- Working on a personal project like knitting or gardening
- Having a snack or a meal you enjoy
- Running a bubble bath for yourself
Experiment to see which rewards excite you the most, and try switching them up occasionally for an extra boost of novelty.
How to Study with ADHD Brain Fog
Some people find that their ADHD contributes to brain fog – when your brain’s ability to think and process information dwindles.
This can affect how well you learn and remember information, making studying more difficult. The following are some ways to combat an ADHD brain fog:
- Practice a healthy lifestyle. Ensure that you eat well and stay hydrated. Studies have also shown that exercise can improve attention and cognitive function in those with ADHD.
- Make time in your schedule to include these stimulation activities. Try listening to music, playing your favorite sports, or chatting with someone you love.
- Address any sleeping problems. Strong research evidence shows that adults with ADHD are at an increased risk of sleep problems. You should discuss any sleeping issues you have with your healthcare provider.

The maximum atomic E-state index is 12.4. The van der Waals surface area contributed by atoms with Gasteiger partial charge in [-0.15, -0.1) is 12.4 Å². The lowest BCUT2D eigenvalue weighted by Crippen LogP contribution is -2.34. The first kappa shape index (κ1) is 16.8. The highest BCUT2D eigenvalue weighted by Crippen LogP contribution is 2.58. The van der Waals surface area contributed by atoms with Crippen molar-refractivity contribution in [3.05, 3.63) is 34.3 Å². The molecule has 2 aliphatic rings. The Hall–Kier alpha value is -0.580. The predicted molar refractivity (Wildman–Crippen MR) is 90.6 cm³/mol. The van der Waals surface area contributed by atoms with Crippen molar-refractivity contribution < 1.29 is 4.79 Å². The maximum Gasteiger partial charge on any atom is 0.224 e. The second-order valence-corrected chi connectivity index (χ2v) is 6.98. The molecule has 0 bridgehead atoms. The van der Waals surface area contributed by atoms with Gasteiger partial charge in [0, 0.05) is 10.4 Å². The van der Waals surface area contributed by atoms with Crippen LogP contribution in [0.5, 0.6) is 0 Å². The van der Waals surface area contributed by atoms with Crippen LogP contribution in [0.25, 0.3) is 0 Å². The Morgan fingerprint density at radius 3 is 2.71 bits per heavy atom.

- Practice good sleep hygiene. Ensuring you have a comfortable sleeping environment at home, removing distractions from your bedroom, and having device-free time before bed may promote better sleep. It also helps to avoid long afternoon naps and have a fixed sleeping schedule each day.
- Try mindfulness meditation. Research has found that mindfulness meditation can help improve symptoms of ADHD, attention, and sleep. You can learn how to do this by attending mindfulness meditation training or reading up on resources online.
It’s important to show yourself patience and self-compassion. Pushing yourself too hard can lead to mental fatigue and burnout, so ensure your mind and body get enough care and rest.
ADHD Is a Speedbump, Not a Roadblock
ADHD can make your learning journey choppy and challenging. However, it does not have to define your end goals or the level of success you can achieve.
Start by applying a few tips discussed above, and take time to experiment to see which strategies work best for you. Set big goals and learn to harness the ability of the ADHD mind to hyperfocus and think outside of the box.
And remember, success at college is about more than just academics. Check out our Virtual Support Group for College Students with ADHD for practical strategies to help you thrive academically, socially, and personally while you connect with people who understand you! Additionally, you can connect with other students who understand you.
With targeted study strategies, proper treatment, and the right support, academic success is within your grasp.